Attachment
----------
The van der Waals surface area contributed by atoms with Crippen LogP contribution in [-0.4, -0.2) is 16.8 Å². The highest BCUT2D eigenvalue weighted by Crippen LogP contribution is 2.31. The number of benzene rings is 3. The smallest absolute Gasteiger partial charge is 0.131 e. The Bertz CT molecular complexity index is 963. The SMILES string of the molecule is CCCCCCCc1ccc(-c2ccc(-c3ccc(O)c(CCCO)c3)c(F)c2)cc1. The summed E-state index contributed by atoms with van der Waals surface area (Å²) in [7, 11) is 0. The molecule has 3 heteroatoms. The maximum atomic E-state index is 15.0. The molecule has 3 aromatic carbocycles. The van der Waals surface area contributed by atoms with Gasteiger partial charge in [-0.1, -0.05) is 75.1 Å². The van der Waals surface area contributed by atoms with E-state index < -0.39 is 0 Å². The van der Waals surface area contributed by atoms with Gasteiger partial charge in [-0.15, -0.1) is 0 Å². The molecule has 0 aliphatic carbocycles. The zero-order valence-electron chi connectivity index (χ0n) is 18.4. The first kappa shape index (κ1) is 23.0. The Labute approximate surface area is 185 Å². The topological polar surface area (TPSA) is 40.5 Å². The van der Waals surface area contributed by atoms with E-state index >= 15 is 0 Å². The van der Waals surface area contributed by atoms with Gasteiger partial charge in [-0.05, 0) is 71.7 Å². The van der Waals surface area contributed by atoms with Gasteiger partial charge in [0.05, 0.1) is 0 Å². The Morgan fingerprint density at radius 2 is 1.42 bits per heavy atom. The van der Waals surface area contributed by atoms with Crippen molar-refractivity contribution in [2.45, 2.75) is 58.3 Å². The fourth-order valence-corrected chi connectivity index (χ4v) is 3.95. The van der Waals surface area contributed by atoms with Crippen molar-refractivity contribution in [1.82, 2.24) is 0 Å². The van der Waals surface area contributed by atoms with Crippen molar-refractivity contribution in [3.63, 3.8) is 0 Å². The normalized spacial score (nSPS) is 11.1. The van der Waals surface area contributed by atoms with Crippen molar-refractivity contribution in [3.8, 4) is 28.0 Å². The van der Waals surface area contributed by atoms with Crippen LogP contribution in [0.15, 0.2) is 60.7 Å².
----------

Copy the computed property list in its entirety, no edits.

The van der Waals surface area contributed by atoms with Crippen LogP contribution in [-0.4, -0.2) is 16.8 Å². The highest BCUT2D eigenvalue weighted by Crippen LogP contribution is 2.31. The number of benzene rings is 3. The smallest absolute Gasteiger partial charge is 0.131 e. The Bertz CT molecular complexity index is 963. The SMILES string of the molecule is CCCCCCCc1ccc(-c2ccc(-c3ccc(O)c(CCCO)c3)c(F)c2)cc1. The summed E-state index contributed by atoms with van der Waals surface area (Å²) in [7, 11) is 0. The molecule has 3 heteroatoms. The maximum atomic E-state index is 15.0. The molecule has 3 aromatic carbocycles. The van der Waals surface area contributed by atoms with Gasteiger partial charge in [-0.1, -0.05) is 75.1 Å². The van der Waals surface area contributed by atoms with E-state index < -0.39 is 0 Å². The van der Waals surface area contributed by atoms with Gasteiger partial charge in [-0.15, -0.1) is 0 Å². The molecule has 0 aliphatic carbocycles. The zero-order valence-electron chi connectivity index (χ0n) is 18.4. The first kappa shape index (κ1) is 23.0. The Labute approximate surface area is 185 Å². The topological polar surface area (TPSA) is 40.5 Å². The van der Waals surface area contributed by atoms with E-state index >= 15 is 0 Å². The van der Waals surface area contributed by atoms with Gasteiger partial charge in [-0.05, 0) is 71.7 Å². The van der Waals surface area contributed by atoms with Gasteiger partial charge in [0.05, 0.1) is 0 Å². The Morgan fingerprint density at radius 2 is 1.42 bits per heavy atom. The van der Waals surface area contributed by atoms with Crippen molar-refractivity contribution in [2.45, 2.75) is 58.3 Å². The fourth-order valence-corrected chi connectivity index (χ4v) is 3.95. The van der Waals surface area contributed by atoms with Crippen molar-refractivity contribution in [1.82, 2.24) is 0 Å². The van der Waals surface area contributed by atoms with Crippen molar-refractivity contribution in [3.63, 3.8) is 0 Å². The normalized spacial score (nSPS) is 11.1. The van der Waals surface area contributed by atoms with Crippen molar-refractivity contribution in [3.8, 4) is 28.0 Å². The van der Waals surface area contributed by atoms with Crippen LogP contribution in [0.15, 0.2) is 60.7 Å².